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Verdi, Giuseppe: Luisa Miller
Act 2: Recitative and Romanza, “Ah! Tutto m’arride…Il mio sangue, la vita darei” (Count Walter)
Aria Talk •
Editor's Note: Aria Talk focuses not on the tried-and-true pieces you undoubtedly already know, but on somewhat off-the-beaten-track arias. The hope is that this music will prove a refreshing musical and interpretive change not only for you, the performer, but also for those hearing you in auditions.
Basses auditioning with Verdi almost invariably go for Macbeth’s Banco, with Ernani’s Silva a distant second choice. Don’t neglect Count Walter’s big moment from Luisa Miller! It’s a marvelous piece, with an intense recitative preceding a romanza possessing more variety than those other two pieces, along with quite an extensive range. Your innate dignity as this powerful but frustrated aristocrat can make a strong impression, provided your voice can also fill out these large-scale phrases.
The Count’s son, Rodolfo, has disguised himself as a huntsman, “Carlo,” in order to woo a lovely young villager, Luisa Miller. The girl’s father is pursued by one of the Count’s retainers, Wurm, who seeks permission to marry Luisa. When Miller refuses, Wurm reveals “Carlo”’s true identity and indicates that the young nobleman’s marriage to Luisa will prove impossible — indeed, the very idea may lead to disaster. Wurm lets the Count know of Rodolfo’s intention to marry Luisa. The Count has another bride in mind, the wealthy Duchess Federica. In his recitative, the Count laments the fact that everything seems to be smiling on him except for his difficulties regarding his son. He declares, “You don’t know what your happiness costs me!” In the aria, he expresses his distress at Rodolfo’s ingratitude in opposing his wishes; he finds no sweetness in his feelings of paternal affection — instead, it’s become a source of suffering.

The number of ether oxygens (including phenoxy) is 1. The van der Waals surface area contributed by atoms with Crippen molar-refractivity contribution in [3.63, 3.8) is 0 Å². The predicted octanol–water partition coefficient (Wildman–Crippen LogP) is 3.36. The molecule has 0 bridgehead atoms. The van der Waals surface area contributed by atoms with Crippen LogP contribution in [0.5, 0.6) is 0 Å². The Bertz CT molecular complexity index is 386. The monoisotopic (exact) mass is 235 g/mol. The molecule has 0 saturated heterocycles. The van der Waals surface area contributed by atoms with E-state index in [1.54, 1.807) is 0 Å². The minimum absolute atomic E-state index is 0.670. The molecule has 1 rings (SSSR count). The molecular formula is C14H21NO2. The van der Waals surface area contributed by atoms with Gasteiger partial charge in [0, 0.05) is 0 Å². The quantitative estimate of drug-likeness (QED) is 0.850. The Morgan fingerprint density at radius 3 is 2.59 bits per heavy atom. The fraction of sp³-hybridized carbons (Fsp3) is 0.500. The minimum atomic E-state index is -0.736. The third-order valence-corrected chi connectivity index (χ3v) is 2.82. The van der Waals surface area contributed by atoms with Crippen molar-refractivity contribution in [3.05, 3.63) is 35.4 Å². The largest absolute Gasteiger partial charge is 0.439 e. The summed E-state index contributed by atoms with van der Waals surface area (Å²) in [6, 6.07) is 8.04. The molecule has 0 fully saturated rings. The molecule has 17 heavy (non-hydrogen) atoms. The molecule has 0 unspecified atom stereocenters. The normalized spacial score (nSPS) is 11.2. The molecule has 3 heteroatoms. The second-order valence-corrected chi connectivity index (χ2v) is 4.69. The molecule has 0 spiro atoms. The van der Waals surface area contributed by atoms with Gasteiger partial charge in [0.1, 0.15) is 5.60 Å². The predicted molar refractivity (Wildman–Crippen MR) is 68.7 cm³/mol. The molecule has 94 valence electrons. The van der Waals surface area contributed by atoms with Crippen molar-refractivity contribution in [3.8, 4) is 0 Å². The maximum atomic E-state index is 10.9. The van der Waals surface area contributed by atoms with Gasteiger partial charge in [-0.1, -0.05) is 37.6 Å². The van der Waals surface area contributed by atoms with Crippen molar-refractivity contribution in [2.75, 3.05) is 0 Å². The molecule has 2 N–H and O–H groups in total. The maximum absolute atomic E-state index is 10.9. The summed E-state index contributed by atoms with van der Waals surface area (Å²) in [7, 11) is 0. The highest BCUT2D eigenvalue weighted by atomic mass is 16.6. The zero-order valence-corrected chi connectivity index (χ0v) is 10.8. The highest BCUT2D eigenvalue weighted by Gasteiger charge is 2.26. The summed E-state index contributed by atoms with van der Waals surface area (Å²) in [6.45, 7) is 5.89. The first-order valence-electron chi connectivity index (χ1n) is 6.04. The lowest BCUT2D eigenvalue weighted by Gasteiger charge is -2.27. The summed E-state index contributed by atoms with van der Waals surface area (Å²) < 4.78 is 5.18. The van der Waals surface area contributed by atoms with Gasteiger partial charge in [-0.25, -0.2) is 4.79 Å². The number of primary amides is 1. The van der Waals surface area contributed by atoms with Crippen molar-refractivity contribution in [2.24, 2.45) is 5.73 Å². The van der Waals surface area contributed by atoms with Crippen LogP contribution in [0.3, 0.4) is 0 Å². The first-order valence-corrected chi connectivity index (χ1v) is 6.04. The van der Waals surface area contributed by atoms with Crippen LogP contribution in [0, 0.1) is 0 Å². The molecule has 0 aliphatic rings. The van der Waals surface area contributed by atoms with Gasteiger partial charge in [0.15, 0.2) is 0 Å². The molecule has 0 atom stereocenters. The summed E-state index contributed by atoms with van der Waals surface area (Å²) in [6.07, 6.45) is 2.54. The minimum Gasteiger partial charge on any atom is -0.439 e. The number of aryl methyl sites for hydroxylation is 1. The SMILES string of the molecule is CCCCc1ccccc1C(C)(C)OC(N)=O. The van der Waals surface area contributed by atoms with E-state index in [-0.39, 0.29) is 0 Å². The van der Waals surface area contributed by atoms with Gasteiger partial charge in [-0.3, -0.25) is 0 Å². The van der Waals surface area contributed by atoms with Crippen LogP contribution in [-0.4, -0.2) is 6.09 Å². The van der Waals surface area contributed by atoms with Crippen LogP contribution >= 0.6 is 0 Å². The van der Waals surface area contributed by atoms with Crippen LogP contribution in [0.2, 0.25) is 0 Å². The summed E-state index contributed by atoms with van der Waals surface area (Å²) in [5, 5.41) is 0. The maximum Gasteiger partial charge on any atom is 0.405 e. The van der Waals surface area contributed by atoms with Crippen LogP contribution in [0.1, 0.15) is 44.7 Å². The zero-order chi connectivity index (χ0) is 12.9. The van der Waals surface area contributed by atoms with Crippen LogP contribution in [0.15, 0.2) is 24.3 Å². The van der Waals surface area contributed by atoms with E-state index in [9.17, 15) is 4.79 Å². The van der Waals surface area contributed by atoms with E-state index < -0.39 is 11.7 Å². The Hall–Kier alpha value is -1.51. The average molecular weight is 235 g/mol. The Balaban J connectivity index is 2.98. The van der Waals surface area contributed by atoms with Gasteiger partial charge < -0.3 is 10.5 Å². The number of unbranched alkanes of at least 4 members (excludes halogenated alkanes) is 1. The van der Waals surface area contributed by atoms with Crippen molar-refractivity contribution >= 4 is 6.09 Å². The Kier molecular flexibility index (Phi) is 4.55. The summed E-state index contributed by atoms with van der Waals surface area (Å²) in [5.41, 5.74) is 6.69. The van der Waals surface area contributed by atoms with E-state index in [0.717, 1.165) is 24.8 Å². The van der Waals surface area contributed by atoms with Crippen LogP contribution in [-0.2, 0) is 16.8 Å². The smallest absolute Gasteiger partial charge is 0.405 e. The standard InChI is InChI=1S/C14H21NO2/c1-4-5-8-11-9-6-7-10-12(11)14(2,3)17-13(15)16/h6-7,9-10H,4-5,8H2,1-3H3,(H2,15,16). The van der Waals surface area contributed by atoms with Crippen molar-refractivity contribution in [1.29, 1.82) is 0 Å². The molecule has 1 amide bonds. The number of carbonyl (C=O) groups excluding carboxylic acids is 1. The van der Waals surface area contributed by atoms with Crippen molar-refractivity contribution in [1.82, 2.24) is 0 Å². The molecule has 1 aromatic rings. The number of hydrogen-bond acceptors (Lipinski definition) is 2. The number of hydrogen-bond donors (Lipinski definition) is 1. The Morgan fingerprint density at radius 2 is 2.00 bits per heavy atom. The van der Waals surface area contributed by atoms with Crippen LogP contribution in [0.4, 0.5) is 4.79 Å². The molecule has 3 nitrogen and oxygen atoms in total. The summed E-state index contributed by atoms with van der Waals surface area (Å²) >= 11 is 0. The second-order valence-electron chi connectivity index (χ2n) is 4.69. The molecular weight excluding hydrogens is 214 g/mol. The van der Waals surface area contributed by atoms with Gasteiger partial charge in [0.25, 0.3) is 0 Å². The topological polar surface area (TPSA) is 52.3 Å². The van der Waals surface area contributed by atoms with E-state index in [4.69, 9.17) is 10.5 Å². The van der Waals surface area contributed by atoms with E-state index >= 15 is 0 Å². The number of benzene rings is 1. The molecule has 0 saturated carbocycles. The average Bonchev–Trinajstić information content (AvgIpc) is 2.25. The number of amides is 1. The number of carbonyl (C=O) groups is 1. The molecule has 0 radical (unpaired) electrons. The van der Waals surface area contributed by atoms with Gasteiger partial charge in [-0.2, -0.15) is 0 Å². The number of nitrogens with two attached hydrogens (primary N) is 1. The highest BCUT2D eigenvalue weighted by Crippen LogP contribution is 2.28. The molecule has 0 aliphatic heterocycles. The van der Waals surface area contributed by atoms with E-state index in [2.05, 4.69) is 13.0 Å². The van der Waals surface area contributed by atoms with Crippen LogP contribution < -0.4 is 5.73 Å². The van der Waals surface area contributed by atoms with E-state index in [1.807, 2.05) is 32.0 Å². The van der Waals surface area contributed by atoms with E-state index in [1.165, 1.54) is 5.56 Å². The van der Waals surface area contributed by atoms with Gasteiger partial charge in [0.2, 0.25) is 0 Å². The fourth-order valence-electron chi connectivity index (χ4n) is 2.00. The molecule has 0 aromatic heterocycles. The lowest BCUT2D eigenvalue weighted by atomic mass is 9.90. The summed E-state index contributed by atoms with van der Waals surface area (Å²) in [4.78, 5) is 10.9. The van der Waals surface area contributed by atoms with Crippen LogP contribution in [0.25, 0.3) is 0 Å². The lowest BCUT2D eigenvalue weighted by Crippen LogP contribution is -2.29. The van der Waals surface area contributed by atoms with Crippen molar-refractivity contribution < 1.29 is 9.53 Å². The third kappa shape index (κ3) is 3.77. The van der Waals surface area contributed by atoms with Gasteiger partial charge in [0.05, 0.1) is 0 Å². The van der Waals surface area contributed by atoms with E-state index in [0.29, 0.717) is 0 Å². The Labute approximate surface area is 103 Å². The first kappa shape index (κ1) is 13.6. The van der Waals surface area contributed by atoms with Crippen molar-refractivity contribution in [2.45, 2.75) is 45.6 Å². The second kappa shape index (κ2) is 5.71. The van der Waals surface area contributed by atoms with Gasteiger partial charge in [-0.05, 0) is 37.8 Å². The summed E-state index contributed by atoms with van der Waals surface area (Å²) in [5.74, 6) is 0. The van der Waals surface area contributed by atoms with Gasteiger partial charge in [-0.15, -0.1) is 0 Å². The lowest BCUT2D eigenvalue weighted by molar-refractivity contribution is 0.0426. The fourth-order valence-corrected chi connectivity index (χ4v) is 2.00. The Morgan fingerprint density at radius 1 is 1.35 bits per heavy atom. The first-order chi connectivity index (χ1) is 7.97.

The Count’s brief recitative establishes him as a troubled man, but an aura of significant position and importance must be communicated as well. In the romanza (which begins in dark, ominous E-flat minor before broadening into the major of the same key for the last two-thirds of the piece) maintains a quintessentially Verdian spaciousness, while also requiring impressive rhythmic vigor. The stepwise ascents to the top — initially to Eflat, then to F — and the final arpeggiated rise to G-flat offer a breadth and grandeur equaling anything for bass in all of Verdi.
Recording: Tancredi Pasero in aria recital, Preiser #89074; Bonaldo Giaiotti in complete
opera, Decca #17420; Paul Plishka in highlights from the opera, Sony #53508
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